The Supreme Court on 14 November is set to hear a clutch of petitions from loan-defaulting corporates — mainly in the power sector — challenging a 12 February directive of the Reserve Bank of India (RBI) that tightened the rules regarding stressed assets.
On 12 February, the RBI had released a circular that put forth a revised framework for ‘Resolution of Stressed Assets’.
It mandated that lenders to companies defaulting on loans of Rs 20 billion (Rs 2,000 crore) and above — as on 1 March 2018 — either implement a Resolution Plan within 180 days, or file for insolvency under the Insolvency and Bankruptcy Code (IBC) within 15 days of expiry of the 180-day deadline.
If a company defaulted after 1 March 2018, then the 180 days would be counted from the date of the first such default. Scrapping a number of existing debt restructuring schemes for bad loans, the RBI circular also introduced the concept of one-day default, whereby banks must identify even a day’s delay in repayment as incipient stress and start a resolution plan.
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These hearings in the apex court are crucial — not only because the banks face exposure to non-performing assets (NPAs) worth more than Rs 1.74 lakh crore from the thermal power sector alone, but also because relief to stressed power producers from facing insolvency proceedings is among the bones of contention between the RBI and the BJP-led NDA government, who are at loggerheads right now.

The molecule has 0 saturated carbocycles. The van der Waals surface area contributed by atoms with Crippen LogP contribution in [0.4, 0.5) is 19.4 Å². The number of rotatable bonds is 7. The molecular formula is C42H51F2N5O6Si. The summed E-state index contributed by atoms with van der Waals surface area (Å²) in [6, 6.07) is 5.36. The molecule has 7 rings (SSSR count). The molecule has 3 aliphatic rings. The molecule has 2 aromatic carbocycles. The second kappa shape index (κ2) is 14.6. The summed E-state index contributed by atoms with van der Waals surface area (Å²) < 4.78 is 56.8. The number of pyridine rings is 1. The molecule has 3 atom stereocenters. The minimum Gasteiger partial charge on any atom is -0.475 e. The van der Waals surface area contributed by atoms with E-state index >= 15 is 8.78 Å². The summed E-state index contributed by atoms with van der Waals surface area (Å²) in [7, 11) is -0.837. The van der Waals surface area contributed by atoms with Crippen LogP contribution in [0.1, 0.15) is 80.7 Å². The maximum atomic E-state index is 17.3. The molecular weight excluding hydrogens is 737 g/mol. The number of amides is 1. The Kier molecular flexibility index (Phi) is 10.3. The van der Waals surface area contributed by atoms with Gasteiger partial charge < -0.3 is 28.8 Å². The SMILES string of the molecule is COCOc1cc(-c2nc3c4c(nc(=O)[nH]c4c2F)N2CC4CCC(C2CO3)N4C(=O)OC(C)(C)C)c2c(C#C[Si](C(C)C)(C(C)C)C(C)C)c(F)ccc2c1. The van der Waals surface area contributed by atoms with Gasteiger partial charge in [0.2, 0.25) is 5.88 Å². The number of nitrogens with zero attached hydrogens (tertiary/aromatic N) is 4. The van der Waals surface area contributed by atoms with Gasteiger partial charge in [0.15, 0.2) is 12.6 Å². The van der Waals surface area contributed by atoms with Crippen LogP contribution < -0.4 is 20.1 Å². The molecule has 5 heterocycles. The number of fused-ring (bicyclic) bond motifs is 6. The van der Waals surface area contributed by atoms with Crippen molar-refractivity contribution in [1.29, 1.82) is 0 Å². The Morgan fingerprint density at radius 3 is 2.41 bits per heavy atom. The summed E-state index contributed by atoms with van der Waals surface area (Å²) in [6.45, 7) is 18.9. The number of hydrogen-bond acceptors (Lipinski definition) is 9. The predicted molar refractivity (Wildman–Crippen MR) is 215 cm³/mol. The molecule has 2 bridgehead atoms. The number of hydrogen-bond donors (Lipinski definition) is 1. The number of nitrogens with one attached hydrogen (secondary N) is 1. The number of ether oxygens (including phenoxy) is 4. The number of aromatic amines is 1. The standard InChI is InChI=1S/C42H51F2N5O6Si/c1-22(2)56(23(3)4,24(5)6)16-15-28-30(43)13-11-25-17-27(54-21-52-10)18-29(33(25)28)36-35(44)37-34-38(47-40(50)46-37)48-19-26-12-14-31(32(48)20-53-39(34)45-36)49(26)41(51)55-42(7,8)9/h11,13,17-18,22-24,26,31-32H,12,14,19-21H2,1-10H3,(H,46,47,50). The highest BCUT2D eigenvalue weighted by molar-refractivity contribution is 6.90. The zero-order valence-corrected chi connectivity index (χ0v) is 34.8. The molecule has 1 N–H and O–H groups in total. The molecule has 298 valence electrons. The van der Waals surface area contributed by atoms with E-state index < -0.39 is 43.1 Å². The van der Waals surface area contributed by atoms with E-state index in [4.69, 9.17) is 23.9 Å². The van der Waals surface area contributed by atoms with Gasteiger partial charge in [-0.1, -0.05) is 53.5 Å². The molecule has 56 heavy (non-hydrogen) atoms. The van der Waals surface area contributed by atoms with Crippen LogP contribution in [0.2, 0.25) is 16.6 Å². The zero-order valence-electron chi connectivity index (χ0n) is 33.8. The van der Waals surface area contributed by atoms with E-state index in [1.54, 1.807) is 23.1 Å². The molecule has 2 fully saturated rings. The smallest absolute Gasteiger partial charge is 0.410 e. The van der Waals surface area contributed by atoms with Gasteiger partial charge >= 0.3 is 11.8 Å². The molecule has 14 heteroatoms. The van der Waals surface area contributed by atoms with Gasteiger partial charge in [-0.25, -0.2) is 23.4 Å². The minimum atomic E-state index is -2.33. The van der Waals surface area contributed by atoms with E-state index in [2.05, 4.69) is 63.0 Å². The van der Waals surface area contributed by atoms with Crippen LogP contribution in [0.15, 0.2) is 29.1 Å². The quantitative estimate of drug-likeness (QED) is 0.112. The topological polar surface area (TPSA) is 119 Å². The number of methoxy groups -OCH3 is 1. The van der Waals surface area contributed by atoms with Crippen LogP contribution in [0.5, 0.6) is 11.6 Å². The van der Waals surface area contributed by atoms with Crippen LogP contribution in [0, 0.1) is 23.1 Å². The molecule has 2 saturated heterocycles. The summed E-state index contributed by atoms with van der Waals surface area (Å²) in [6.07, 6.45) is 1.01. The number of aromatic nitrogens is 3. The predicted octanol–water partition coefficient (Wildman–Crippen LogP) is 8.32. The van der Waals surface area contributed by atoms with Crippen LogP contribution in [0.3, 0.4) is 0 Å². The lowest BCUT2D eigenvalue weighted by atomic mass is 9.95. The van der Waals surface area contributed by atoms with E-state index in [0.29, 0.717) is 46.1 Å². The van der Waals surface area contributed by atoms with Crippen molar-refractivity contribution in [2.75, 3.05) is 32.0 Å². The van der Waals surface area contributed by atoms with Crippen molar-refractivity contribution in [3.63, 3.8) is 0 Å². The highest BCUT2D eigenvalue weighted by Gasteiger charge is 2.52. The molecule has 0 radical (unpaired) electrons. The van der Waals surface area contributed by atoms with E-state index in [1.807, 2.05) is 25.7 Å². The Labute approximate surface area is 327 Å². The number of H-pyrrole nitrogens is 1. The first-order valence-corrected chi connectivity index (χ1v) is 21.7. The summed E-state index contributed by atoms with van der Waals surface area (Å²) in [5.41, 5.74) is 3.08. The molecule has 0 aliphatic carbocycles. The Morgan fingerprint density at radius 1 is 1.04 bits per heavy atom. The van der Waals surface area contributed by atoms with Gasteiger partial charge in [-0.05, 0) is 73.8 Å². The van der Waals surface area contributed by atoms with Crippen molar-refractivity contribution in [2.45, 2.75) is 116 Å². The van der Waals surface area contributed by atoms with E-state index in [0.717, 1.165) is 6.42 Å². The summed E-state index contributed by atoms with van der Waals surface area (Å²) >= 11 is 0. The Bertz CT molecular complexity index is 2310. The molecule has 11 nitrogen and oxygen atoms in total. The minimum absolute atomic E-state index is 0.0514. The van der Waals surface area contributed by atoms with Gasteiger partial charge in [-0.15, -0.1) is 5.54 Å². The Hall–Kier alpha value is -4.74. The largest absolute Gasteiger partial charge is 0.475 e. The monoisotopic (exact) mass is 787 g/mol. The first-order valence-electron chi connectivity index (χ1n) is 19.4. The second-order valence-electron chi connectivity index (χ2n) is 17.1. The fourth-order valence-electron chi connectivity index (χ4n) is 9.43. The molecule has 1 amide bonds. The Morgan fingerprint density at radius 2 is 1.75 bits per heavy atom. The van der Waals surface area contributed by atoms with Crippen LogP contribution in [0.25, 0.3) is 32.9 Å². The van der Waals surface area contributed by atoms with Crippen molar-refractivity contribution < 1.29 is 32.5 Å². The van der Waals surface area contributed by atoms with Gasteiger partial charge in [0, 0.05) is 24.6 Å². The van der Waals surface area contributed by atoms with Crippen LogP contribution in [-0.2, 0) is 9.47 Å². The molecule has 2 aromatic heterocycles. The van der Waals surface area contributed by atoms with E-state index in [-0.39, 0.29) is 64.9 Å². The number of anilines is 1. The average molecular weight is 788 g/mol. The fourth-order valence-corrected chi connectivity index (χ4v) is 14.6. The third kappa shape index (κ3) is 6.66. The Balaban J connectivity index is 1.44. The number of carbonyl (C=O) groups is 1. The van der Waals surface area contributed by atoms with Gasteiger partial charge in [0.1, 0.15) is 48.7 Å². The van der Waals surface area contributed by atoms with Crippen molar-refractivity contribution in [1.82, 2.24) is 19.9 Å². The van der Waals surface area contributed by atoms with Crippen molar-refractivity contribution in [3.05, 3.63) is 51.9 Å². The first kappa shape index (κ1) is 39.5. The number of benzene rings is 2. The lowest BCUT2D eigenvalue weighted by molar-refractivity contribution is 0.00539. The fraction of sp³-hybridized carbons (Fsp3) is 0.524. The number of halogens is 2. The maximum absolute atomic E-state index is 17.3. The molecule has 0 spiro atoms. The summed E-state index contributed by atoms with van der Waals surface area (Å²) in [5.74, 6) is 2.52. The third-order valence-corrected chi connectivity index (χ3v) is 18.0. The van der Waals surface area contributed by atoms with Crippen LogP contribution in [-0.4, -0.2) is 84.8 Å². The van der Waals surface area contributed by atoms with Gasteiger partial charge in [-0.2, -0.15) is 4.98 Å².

The 12 February circular sent a whole lot of defaulting corporates — especially thermal power producers — into panic mode.
Both the defaulting corporates and the power ministry had requested the RBI for a special dispensation for the thermal power generating sector, citing factors that were ‘outside the control’ of these companies, such as shortages of coal linkage through fuel-supply agreements, lack of long-term power purchase agreements, etc. However, nearly all of the factors cited by the power producers emerged due to the Electricity Act 2003.
The government and the corporates had asked for at least 12 to 18 months for the resolution, but the RBI refused. So a batch of thermal power generation companies, under the banner of Independent Power Producers’ Association of India, had approached the Allahabad High Court. Other companies from the power sector and other sectors had also filed petitions before other high courts, including Delhi and Madras.
The RBI had informed the Allahabad High Court that the power generation sector had seen “chronic defaulters” and that many private power producers were “suppressing facts” and presenting a misleading view of how the 12 February directive would impact them.
The RBI’s deadline expired on 27 August, and the same day the Allahabad High Court denied interim relief to defaulting power producers and asked the central government to hold consultations with the RBI under Section 7 of the RBI Act and conclude it within 15 days.
Section 7 of the RBI Act states that “the Central Government may from time to time give such directions to the Bank as it may, after consultation with the Governor of the Bank, consider necessary in the public interest”.